The ubiquitin system regulates essential cellular processes in eukaryotes. Ubiquitin is ligated to substrate proteins as monomers or chains and the topology of ubiquitin modifications regulates substrate interactions with specific proteins. Thus ubiquitination directs a variety of substrate fates including proteasomal degradation1. Deubiquitinase enzymes cleave ubiquitin from substrates and are implicated in disease2; for example, ubiquitin-specific protease-7 (USP7) regulates stability of the p53 tumour suppressor and other proteins critical for tumour cell survival3. However, developing selective deubiquitinase inhibitors has been challenging4 and no co-crystal structures have been solved with small-molecule inhibitors. Here, using nuclear magnetic resonance-based screening and structure-based design, we describe the development of selective USP7 inhibitors GNE-6640 and GNE-6776. These compounds induce tumour cell death and enhance cytotoxicity with chemotherapeutic agents and targeted compounds, including PIM kinase inhibitors. Structural studies reveal that GNE-6640 and GNE-6776 non-covalently target USP7 12 Å distant from the catalytic cysteine. The compounds attenuate ubiquitin binding and thus inhibit USP7 deubiquitinase activity. GNE-6640 and GNE-6776 interact with acidic residues that mediate hydrogen-bond interactions with the ubiquitin Lys48 side chain5, suggesting that USP7 preferentially interacts with and cleaves ubiquitin moieties that have free Lys48 side chains. We investigated this idea by engineering di-ubiquitin chains containing differential proximal and distal isotopic labels and measuring USP7 binding by nuclear magnetic resonance. This preferential binding protracted the depolymerization kinetics of Lys48-linked ubiquitin chains relative to Lys63-linked chains. In summary, engineering compounds that inhibit USP7 activity by attenuating ubiquitin binding suggests opportunities for developing other deubiquitinase inhibitors and may be a strategy more broadly applicable to inhibiting proteins that require ubiquitin binding for full functional activity.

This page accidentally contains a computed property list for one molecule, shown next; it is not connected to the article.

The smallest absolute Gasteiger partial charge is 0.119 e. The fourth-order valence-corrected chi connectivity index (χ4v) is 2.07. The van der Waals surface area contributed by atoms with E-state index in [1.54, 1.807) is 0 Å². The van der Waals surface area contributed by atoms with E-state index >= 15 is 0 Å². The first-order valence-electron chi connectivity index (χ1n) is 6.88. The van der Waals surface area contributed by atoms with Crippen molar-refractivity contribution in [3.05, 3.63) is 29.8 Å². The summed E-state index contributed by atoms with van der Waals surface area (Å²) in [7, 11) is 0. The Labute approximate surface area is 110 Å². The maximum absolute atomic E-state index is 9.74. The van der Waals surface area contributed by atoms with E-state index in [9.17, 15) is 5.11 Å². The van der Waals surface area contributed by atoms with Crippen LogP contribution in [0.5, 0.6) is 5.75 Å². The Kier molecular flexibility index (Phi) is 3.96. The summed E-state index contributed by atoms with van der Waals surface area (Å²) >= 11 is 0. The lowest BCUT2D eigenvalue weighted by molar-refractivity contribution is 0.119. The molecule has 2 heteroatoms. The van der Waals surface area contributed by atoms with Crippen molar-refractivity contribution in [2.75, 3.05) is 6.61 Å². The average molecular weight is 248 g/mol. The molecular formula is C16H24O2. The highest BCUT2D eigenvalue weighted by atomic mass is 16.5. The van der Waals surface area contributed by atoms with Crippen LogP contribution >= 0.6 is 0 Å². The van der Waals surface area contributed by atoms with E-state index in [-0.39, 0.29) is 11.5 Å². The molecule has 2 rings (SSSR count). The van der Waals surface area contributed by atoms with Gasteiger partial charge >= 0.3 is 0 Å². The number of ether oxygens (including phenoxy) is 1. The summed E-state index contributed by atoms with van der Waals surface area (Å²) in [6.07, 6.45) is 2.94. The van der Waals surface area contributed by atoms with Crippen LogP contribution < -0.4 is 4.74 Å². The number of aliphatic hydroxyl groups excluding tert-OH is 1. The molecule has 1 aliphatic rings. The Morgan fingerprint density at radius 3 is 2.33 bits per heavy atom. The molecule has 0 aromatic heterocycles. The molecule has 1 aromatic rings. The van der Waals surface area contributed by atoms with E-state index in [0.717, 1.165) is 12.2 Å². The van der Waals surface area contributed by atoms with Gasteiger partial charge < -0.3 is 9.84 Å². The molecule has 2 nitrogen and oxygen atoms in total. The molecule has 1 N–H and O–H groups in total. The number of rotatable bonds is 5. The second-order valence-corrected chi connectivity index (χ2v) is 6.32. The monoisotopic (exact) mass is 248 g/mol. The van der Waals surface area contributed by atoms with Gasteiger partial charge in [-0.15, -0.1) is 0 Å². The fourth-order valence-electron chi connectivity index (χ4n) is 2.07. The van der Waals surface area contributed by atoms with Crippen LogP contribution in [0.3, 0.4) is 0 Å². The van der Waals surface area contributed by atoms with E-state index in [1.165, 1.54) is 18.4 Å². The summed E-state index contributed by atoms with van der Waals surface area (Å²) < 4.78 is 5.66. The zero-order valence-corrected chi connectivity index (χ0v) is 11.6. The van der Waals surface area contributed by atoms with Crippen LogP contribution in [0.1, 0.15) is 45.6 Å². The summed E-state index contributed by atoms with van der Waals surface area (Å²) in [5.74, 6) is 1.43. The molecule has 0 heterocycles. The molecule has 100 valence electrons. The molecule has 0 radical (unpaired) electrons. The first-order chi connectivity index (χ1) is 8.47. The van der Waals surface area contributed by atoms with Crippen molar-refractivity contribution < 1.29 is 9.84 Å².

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We thank W. Fairbrother, L. Frick, S. Fong, E. Helgason, T. Hunsaker, C. Lam, B. Liederer, M. Merchant, J. Nonomiya, J. Peng, T. Pham, L. Rangell, R. Rodriguez, U. Segal, R. Tong, L. Wang, R. Gennis, T. Iwasaki, the Genentech Protein Expression, Cell Central, gCSI, and Sequencing groups, and the Boston Biochem team for reagents and collaborations. Use of the Stanford Synchrotron Radiation Lightsource, SLAC National Accelerator Laboratory, was supported by the US Department of Energy, Office of Science, Office of Basic Energy Sciences under contract number DE-AC02-76SF00515. The SSRl Structural Molecular Biology Program was supported by the DOE Office of Biological and Environmental Research, and by the National Institutes of Health, National Institute of General Medical Sciences (including P41GM103393). The contents of this publication are solely the responsibility of the authors and do not necessarily represent the official views of National Institute of General Medical Sciences or the National Institutes of Health.
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Frontiers of Medicine (2018)